Previous roles convey status

Second, directors of underrepresented groups often have résumés that cause them to be viewed as lower in status than their white male counterparts. Directors with previous experience serving as CEO or CFO of a public company tend to be considered higher in status, and individuals who have held these types of roles are much more likely to be white males. In contrast, directors of underrepresented groups are least likely having served in these roles, and therefore, despite their other experiences, they are often considered of lesser status.

handicap compound

Finally, we found that many new directors who came from underrepresented groups also came from relatively high socioeconomic class backgrounds, making it easier for them to build trust with existing directors. They went to the same colleges, they shared similar hobbies, they played the same sports, so they assimilated relatively easily, because they were entering a culture that was familiar to them. However, directors who came from lower-class backgrounds found it much more difficult to connect with their new peers. They often picked on people because their questions and communication styles made other directors uncomfortable and they generally didn’t understand the “rules of the game”. For example, as one Latina director explained: “For me, board meetings were like watching a foreign movie without subtitles: I had a vague idea of ​​the plot and characters, but I didn’t really understand the implications. There were so many code words, inside jokes, and cultural references that meant nothing to me, since I grew up in a poor ethnic neighborhood. It took me years to truly participate.”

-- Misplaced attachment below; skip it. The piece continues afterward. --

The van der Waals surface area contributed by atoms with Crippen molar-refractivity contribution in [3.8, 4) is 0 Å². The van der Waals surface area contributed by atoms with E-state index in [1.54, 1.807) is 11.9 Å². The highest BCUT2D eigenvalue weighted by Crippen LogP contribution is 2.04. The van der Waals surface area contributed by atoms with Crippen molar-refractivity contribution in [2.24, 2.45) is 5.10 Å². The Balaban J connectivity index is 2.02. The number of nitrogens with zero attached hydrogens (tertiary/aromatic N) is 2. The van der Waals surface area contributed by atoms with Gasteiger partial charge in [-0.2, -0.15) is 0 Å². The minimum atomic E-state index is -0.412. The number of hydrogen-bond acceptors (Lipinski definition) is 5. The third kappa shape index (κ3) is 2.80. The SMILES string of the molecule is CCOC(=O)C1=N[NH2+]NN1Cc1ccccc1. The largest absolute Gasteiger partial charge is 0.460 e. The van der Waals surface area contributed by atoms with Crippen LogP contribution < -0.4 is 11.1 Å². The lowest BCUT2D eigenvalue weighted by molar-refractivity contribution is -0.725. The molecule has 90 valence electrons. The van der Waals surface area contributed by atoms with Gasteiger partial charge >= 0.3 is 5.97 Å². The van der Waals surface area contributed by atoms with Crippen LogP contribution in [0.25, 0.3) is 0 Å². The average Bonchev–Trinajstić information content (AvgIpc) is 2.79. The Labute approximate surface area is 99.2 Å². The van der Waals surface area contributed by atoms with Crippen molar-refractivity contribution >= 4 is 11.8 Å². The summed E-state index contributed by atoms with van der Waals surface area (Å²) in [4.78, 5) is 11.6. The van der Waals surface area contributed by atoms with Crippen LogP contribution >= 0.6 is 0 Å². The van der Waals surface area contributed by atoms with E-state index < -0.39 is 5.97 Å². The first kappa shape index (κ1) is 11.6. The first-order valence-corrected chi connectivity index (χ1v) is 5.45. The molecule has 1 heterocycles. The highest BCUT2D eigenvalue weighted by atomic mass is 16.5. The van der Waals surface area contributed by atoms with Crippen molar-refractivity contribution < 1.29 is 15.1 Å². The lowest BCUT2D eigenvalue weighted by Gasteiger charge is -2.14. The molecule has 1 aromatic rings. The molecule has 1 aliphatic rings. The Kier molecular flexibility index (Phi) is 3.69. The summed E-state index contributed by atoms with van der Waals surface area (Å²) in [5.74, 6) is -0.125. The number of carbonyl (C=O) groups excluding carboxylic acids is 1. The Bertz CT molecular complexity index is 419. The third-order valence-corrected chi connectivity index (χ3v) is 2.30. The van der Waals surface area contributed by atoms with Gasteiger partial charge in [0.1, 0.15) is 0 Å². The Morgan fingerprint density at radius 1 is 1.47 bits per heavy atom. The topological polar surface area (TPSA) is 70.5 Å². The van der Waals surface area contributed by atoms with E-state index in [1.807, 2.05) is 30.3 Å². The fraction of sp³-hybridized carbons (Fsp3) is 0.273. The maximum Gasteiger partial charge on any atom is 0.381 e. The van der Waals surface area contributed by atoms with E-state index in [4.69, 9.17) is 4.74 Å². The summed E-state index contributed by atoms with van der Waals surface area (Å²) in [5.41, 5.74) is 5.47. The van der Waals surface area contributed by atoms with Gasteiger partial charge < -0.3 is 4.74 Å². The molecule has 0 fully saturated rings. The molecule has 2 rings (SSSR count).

Our research found that while boards have been appointing many more women, those women are almost exclusively white and from upper social classes. These upper-class white female directors tend to bring fairly similar perspectives to existing female directors, meaning that even boards that have become more gender-inclusive often still have a lot of work to do when it comes to recruiting and recruiting. integrate people with multiple disadvantages. To gain access to truly diverse perspectives, it is critical to recognize the importance of social class and other intersectional identities beyond gender and race.

What it takes to go beyond representation

Despite the challenges, some of the boards in our study were able to successfully recruit, retain, and engage a diverse group of directors. These boards adopted many of the following strategies:

Select a president who is a good listener

Throughout our interviews, we consistently heard that the most important ingredient for a diverse and inclusive board of directors was a chairman who was considered a good listener. As a board diversifies, it becomes even more critical that the chairman actively seek out and understand the perspectives of different directors, and help the entire board appreciate the contributions of All their peers. “The best board chairmen I’ve ever observed,” noted one director, “go the extra mile to listen carefully to people’s real ideas and aren’t fooled if people don’t use the buzzwords or phrases ‘in my experience ‘ which tend to signal credibility.”

Collect and learn from diversity and inclusion data